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Race, Women, and Memory, as told by Toni Morrison

Race, Women, and Memory, as told by Toni Morrison

To commemorate Women’s History Month, we will be examining articles that allow us to reflect on the past, present, and future of women. We encourage you to read our summaries as well as the articles themselves and share this with your friends. If you want to learn more about the history of Women’s History Month, start here. If you have feedback or suggestions for future articles, contact Kate Mazzotta, Communications Manager, at

“Feminism is as old as sexual repression,” writes Toni Morrison in this essay, first delivered at Queen’s College in 1989 and just recently published. Her full discourse is, like Morrison, both academic but emotional. She poses an important question for debate: have women’s rights movements been held back by self-sabotage?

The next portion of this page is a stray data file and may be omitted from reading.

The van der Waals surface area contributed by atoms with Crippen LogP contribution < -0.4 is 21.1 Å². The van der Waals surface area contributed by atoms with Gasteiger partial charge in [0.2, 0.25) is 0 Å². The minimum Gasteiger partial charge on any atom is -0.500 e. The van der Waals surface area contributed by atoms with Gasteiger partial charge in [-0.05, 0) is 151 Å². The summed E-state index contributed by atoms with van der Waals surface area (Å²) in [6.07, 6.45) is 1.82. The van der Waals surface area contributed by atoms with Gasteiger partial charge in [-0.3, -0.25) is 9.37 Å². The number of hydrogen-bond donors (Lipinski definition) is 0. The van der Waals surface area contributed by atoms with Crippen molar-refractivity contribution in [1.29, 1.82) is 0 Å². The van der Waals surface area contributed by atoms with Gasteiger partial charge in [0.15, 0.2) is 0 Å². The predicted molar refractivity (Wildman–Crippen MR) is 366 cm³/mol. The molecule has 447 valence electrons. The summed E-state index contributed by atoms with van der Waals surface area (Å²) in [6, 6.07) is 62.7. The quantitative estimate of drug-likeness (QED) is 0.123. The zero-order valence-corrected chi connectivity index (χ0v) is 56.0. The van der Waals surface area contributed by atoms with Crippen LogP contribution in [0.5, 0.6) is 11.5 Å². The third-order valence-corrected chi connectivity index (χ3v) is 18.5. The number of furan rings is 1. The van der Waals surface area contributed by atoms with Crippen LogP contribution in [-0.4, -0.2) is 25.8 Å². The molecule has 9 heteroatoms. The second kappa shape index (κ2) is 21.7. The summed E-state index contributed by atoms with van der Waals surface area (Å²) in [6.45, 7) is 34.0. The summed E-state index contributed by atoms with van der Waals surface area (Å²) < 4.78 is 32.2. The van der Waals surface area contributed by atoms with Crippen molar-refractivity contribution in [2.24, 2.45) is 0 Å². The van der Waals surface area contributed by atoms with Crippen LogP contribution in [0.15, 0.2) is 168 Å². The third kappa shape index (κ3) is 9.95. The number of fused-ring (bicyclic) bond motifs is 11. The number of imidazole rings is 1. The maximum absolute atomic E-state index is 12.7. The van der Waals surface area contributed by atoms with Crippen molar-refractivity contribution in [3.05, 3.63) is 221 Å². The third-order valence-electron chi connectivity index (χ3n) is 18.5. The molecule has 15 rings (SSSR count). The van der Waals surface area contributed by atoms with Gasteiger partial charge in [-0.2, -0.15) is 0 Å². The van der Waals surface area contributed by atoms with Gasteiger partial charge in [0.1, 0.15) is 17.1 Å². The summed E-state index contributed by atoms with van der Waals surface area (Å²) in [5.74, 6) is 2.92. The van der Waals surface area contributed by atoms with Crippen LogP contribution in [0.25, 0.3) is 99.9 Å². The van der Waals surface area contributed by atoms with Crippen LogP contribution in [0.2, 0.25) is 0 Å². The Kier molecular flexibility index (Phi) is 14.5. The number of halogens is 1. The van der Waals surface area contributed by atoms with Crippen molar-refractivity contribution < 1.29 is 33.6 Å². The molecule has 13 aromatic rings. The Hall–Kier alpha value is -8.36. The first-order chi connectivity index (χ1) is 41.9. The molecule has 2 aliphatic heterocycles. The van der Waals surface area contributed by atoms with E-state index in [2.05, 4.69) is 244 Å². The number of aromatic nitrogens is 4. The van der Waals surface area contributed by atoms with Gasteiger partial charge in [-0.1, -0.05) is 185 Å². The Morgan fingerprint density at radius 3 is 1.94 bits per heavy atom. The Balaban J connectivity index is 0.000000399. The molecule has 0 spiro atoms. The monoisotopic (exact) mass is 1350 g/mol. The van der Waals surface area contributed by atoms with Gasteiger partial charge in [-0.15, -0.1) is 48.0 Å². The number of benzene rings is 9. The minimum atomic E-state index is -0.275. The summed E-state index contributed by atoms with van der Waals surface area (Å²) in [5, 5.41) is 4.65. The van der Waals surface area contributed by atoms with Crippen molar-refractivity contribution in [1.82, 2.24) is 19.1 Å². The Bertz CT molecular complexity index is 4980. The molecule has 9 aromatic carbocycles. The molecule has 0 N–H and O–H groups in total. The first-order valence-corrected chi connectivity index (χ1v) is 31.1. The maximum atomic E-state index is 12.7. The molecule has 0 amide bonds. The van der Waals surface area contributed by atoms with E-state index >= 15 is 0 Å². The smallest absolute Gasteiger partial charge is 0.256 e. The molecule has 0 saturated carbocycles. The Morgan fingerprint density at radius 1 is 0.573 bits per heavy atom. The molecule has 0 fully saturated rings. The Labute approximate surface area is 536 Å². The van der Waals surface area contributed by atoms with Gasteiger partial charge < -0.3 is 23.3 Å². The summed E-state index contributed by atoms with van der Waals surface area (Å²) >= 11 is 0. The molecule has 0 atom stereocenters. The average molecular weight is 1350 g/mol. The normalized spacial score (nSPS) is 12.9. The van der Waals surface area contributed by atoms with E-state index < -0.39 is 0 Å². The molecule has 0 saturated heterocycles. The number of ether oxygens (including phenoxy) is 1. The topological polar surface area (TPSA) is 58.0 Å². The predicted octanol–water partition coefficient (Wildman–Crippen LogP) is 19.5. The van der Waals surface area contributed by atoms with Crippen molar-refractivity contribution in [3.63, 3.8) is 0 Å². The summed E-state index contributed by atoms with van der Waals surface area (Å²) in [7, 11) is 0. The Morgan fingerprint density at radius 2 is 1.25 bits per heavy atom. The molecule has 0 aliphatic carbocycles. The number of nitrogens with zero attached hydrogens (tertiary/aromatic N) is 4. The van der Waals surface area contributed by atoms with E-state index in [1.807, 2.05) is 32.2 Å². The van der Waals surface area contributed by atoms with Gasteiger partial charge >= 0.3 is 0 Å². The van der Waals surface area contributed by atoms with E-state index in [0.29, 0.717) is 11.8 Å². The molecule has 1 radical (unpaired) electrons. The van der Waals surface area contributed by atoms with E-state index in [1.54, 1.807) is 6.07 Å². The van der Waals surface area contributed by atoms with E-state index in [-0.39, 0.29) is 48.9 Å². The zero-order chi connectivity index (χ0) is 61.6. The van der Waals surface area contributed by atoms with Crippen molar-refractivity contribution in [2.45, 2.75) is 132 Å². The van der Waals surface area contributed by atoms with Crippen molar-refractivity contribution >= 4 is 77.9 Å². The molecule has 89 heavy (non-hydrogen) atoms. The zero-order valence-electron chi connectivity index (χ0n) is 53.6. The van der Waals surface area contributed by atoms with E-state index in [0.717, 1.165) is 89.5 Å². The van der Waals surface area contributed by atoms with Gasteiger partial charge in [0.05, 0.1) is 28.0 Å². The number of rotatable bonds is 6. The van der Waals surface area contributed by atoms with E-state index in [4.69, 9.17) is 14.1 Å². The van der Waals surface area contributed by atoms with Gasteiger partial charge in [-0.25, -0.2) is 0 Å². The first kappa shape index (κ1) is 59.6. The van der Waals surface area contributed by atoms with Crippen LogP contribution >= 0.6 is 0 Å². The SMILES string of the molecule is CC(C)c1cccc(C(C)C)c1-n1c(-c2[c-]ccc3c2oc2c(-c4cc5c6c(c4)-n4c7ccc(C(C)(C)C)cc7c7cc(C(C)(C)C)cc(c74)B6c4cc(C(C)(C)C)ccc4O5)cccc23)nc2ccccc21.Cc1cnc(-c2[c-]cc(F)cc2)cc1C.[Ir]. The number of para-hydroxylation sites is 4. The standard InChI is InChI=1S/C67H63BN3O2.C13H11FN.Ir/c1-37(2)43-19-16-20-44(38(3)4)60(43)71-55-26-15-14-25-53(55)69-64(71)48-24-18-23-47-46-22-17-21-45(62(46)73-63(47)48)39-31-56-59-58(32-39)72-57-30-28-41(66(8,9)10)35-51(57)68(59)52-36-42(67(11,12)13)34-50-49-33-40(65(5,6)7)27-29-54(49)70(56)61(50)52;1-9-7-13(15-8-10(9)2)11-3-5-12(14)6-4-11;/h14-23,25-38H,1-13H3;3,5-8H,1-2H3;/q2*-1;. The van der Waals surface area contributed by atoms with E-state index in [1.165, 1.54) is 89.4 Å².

If the purpose of this month is to reflect on the past, present, and future of women, then Morrison’s argument is one worth hearing. Read her full discourse on the past, present, and future of feminism here.

While on the topic of Morrison, it is worthwhile to examine how she fostered a generation of black writers. This piece from The New Yorker, published in 2003, is an interesting prologue for the piece above. Read it here.

We’re choosing to celebrate Women’s History Month and International Women’s Day because, in addition to raising awareness around women’s issues, The Gathering Place helps women every day. We are metropolitan Denver’s only daytime shelter for women, children, and transgender individuals experiencing poverty and homelessness. While we refer to those we serve as members, all of our programs and services are free, and they always will be.

Celebrate Women’s History Month by supporting the women we serve! Give now. And be sure to share this article with your friends so they can join the celebration.